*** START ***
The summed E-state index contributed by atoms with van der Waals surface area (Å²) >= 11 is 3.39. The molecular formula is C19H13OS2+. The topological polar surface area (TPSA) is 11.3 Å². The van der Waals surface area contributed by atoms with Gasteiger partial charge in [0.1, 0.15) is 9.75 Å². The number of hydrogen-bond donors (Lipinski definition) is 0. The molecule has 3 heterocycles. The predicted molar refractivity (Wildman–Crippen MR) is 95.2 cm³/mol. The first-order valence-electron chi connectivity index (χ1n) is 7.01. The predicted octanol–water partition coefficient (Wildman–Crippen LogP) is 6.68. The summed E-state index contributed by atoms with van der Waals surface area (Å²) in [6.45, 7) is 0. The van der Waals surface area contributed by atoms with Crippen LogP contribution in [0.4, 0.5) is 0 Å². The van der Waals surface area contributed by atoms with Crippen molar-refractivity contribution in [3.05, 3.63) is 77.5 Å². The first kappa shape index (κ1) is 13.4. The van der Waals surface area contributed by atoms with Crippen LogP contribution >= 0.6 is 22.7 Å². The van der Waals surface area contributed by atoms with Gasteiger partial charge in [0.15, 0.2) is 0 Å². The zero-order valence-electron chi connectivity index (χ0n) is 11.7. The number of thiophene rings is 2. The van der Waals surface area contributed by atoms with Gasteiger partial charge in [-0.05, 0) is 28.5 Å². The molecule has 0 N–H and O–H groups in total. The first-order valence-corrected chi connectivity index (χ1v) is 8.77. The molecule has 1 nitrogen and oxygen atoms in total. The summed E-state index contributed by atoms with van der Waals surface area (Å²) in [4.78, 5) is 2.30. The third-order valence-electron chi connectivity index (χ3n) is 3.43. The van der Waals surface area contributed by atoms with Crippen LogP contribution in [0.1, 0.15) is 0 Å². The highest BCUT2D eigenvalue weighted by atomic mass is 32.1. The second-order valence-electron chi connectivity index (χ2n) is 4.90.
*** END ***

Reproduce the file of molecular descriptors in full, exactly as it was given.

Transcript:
The summed E-state index contributed by atoms with van der Waals surface area (Å²) >= 11 is 3.39. The molecular formula is C19H13OS2+. The topological polar surface area (TPSA) is 11.3 Å². The van der Waals surface area contributed by atoms with Gasteiger partial charge in [0.1, 0.15) is 9.75 Å². The number of hydrogen-bond donors (Lipinski definition) is 0. The molecule has 3 heterocycles. The predicted molar refractivity (Wildman–Crippen MR) is 95.2 cm³/mol. The first-order valence-electron chi connectivity index (χ1n) is 7.01. The predicted octanol–water partition coefficient (Wildman–Crippen LogP) is 6.68. The summed E-state index contributed by atoms with van der Waals surface area (Å²) in [6.45, 7) is 0. The van der Waals surface area contributed by atoms with Crippen LogP contribution in [0.4, 0.5) is 0 Å². The van der Waals surface area contributed by atoms with Crippen molar-refractivity contribution in [3.05, 3.63) is 77.5 Å². The first kappa shape index (κ1) is 13.4. The van der Waals surface area contributed by atoms with Crippen LogP contribution >= 0.6 is 22.7 Å². The van der Waals surface area contributed by atoms with Gasteiger partial charge in [0.15, 0.2) is 0 Å². The zero-order valence-electron chi connectivity index (χ0n) is 11.7. The number of thiophene rings is 2. The van der Waals surface area contributed by atoms with Gasteiger partial charge in [-0.05, 0) is 28.5 Å². The molecule has 0 N–H and O–H groups in total. The first-order valence-corrected chi connectivity index (χ1v) is 8.77. The molecule has 1 nitrogen and oxygen atoms in total. The summed E-state index contributed by atoms with van der Waals surface area (Å²) in [4.78, 5) is 2.30. The third-order valence-electron chi connectivity index (χ3n) is 3.43. The van der Waals surface area contributed by atoms with Crippen LogP contribution in [0.1, 0.15) is 0 Å². The highest BCUT2D eigenvalue weighted by atomic mass is 32.1. The second-order valence-electron chi connectivity index (χ2n) is 4.90.